Humility in the age of complexity

Humans love answers. If certainty is heaven for most people, then randomness is hell. However, as complexity increases, so do uncertainty and randomness. One of the best ways to deal with complexity is with humility.

In our complex world, we’re bound to be more wrong than right. Our gut instinct is woefully inadequate for dealing with most of the challenges we face today. We have two basic choices.

Firstly, we can lie. We can pretend that we know. We can boast. We can strut. It works. Many people love a good liar because if there’s one thing that terrifies them more than not knowing the answer, it’s the knowledge that nobody else has the answer. Someone else must have the answer because there must be an answer.

In the long run, the only person who benefits from lying is the liar (and perhaps their close network). Everyone else gets exploited because the nature of a liar is to exploit others’ weaknesses.

The other strategy is to be humble—humble about ourselves and our leaders. To constantly question the answers and challenge the beliefs we hold dearest. To learn how to digest and interpret evidence. We need to be prepared for the pain and anguish that comes when a fact we cherish is proven false. In the messy world of uncertainty and randomness, the ability to adapt, research, and interpret is a crucial skill.

Science is seen as a bastion of facts, when in fact it is a bastion of hypotheses. Science does have more solid facts than many other disciplines, but it is far, far from the land of certainty. “A large number of scientific findings have been disproven, or become more doubtful, in recent years,” Brian Resnick wrote in an excellent article on humility published in Vox in January 2019. “One high-profile effort to retest 100 psychological experiments found only 40 percent replicated with more rigorous methods.”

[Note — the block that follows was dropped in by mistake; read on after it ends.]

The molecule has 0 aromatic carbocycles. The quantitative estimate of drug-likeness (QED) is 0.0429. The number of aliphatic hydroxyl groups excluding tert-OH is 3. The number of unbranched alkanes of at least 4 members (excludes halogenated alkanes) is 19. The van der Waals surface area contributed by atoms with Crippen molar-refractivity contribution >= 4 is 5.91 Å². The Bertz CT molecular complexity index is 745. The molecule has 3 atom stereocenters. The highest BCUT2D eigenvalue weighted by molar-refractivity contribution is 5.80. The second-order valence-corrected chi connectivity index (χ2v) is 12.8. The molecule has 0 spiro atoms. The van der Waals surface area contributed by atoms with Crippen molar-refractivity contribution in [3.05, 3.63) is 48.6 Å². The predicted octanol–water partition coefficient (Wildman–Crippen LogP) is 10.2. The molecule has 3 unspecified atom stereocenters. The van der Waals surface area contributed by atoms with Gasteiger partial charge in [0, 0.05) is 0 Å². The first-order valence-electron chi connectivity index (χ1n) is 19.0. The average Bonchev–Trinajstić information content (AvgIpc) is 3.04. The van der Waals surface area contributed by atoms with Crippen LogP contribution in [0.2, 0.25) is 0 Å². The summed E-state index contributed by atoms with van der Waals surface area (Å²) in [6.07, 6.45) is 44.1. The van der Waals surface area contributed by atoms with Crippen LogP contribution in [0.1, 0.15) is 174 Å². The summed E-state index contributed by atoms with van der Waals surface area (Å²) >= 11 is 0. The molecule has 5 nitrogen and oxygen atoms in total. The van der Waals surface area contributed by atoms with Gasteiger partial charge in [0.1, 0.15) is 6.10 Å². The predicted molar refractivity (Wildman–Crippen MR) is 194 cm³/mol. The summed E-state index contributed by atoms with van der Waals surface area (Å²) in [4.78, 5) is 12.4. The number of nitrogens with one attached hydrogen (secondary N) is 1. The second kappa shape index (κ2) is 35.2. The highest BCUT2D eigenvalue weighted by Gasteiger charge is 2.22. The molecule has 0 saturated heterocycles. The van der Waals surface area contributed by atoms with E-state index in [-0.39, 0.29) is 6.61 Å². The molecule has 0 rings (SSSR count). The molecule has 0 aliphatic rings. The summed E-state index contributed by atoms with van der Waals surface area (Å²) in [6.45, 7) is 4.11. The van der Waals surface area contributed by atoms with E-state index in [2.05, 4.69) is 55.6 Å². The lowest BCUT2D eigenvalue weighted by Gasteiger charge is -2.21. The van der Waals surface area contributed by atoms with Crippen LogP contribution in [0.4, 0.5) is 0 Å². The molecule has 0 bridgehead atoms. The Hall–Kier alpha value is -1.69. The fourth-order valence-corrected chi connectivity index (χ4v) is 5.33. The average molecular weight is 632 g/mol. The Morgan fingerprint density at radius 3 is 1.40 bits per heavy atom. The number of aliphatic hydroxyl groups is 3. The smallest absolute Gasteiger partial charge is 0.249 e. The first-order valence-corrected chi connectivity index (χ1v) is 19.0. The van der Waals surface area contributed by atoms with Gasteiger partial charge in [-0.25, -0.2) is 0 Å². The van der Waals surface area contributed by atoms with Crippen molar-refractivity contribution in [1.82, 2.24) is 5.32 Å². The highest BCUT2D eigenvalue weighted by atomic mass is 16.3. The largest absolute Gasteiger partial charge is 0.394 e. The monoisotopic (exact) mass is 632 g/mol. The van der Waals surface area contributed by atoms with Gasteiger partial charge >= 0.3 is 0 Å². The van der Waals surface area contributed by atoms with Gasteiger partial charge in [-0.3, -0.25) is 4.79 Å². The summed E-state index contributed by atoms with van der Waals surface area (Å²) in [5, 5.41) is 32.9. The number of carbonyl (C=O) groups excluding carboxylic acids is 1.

Science often falters in the face of complexity. It doesn’t have nearly all the answers. Sometimes there are no answers. Sometimes the answers change as circumstances change. We have to learn how to better live with uncertainty because it is here to stay. So is randomness.

We have an ever-increasing access to research tools and data today to develop hypotheses and to test them. We have a huge capacity to observe what is happening in real life. We can rapidly iterate and adapt on the basis of the constant feedback we receive from our environment in a way that was hardly possible before.

That requires humility, inquisitiveness, and a flexible, nonjudgmental mind. Accepting that we are wrong is hard. Accepting that we don’t know the answers is hard. We will be up against boastful, arrogant, vain, bullying, liar-spouting certainties. Our humble arguments may not win most of the time. Yet, we must keep arguing. We must keep collaborating, reaching outside of our comfort zone, outside of our peer group, outside of our belief system.

Because if we let the liars win, we will all suffer greatly.

Intellectual humility: the importance of knowing you might be wrong by Brian Resnick

3 thoughts on “Humility in the age of complexity

  1. Pingback: Stay Humble – Kent Fackenthall

  2. Macdara Butler

    Thanks Gerry this is a well-made point, anyone in today’s complex world who presents themselves as being completely unshakeable in their beliefs/assumptions is basically a fraud.

    In the words of W.E. Deming “How would they know? How would they know?”

    In context he was effectively saying “How could anyone possibly know the answer?”

    A lack of critical thinking is at the base of many of our problems.

    Reply

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